At this point, making gaming videos was still a hobby. By day, Sacriel was a product executive for an Internet Service Provider (ISP). He would typically work a traditional 9-5, before going home, playing a game, recording a video of it, editing that video, and then uploading it to YouTube.

Number two on our list of things you need to make it as a Twitch streamer is to be the best at what you play.

“The first game I ever streamed…”

“The game I got famous for playing was DayZ, and it has an overly complicated medical system where you have a certain amount of blood, a certain amount of energy and a certain amount of water. [You need to balance it]. To this day there aren’t many people who know how the system works, so there’s always a demand for that content.

“DayZ was the first game that I ever streamed. The first time I heard about Twitch was when I watched a gamer playing DayZ on it. I thought to myself: I could do that. I’m doing YouTube, but I could do that.”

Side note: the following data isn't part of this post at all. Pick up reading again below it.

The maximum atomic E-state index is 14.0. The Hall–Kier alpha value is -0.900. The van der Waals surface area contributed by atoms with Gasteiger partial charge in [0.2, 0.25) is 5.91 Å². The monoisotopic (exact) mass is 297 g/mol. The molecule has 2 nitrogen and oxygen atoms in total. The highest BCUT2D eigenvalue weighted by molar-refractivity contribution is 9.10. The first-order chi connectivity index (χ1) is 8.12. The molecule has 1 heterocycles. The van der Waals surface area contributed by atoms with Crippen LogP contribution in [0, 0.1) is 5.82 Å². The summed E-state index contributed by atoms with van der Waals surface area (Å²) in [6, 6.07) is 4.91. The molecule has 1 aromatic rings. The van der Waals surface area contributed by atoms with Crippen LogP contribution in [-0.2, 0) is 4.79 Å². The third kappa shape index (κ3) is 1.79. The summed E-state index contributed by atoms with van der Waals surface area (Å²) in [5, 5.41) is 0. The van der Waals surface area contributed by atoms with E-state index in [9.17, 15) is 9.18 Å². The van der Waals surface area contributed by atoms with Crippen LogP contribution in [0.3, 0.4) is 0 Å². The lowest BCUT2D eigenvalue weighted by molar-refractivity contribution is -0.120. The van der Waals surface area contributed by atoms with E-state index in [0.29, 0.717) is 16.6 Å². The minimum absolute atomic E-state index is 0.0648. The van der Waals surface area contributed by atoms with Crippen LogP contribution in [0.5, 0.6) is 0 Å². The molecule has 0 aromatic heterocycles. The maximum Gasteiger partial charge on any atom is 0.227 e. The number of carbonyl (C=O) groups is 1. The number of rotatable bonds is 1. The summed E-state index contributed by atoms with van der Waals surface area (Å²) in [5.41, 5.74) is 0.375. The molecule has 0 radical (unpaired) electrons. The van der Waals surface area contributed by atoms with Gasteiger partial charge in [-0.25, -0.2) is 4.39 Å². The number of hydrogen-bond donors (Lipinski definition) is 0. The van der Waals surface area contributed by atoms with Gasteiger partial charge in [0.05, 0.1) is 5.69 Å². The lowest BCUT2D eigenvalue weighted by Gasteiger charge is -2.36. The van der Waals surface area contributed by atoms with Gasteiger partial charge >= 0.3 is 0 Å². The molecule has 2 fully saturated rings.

The ability to teach what you know in a fun and entertaining way is our third tip for success.

“From my earliest days, I wasn’t just playing games but understanding them,” Sacriel says. “I have been tinkering with code my whole life so when I play a game I have a mind that breaks it down into boxes, into the key gaming mechanics… Because I used to train people how broadband works, I’m able to show gamers how their favourite games work.”

Taking streaming to the Extreme

The rest is history. Since 2012, when Sacriel quit his ISP job his Twitch channel has grown to almost 400,000 followers, while his YouTube channel has over 105,000 subscribers. To deliver the best experience to his audience, he plays his games (including DayZ, Rimworld, Battlefield 1 and PLAYERUNKNOWN’S BATTLEGROUNDS) on a PC powered by an Intel Core i7-6950X Extreme Edition processor (10 cores, 25MB Cache, Overclocked up to 4.2 GHz).

That’s the fourth tip — the best equipment. It also helps if you stand out. That’s number five.

“I was the first person, that I am aware of, who made cinematic level, real PvP videos,” says Sacriel. “The key thing is to have a unique angle. It’s incredibly challenging to start on Twitch now because once you click ‘live’ you are 600 people down on a list and the people at the top might have 10,000, 5,000 or 4,000 viewers.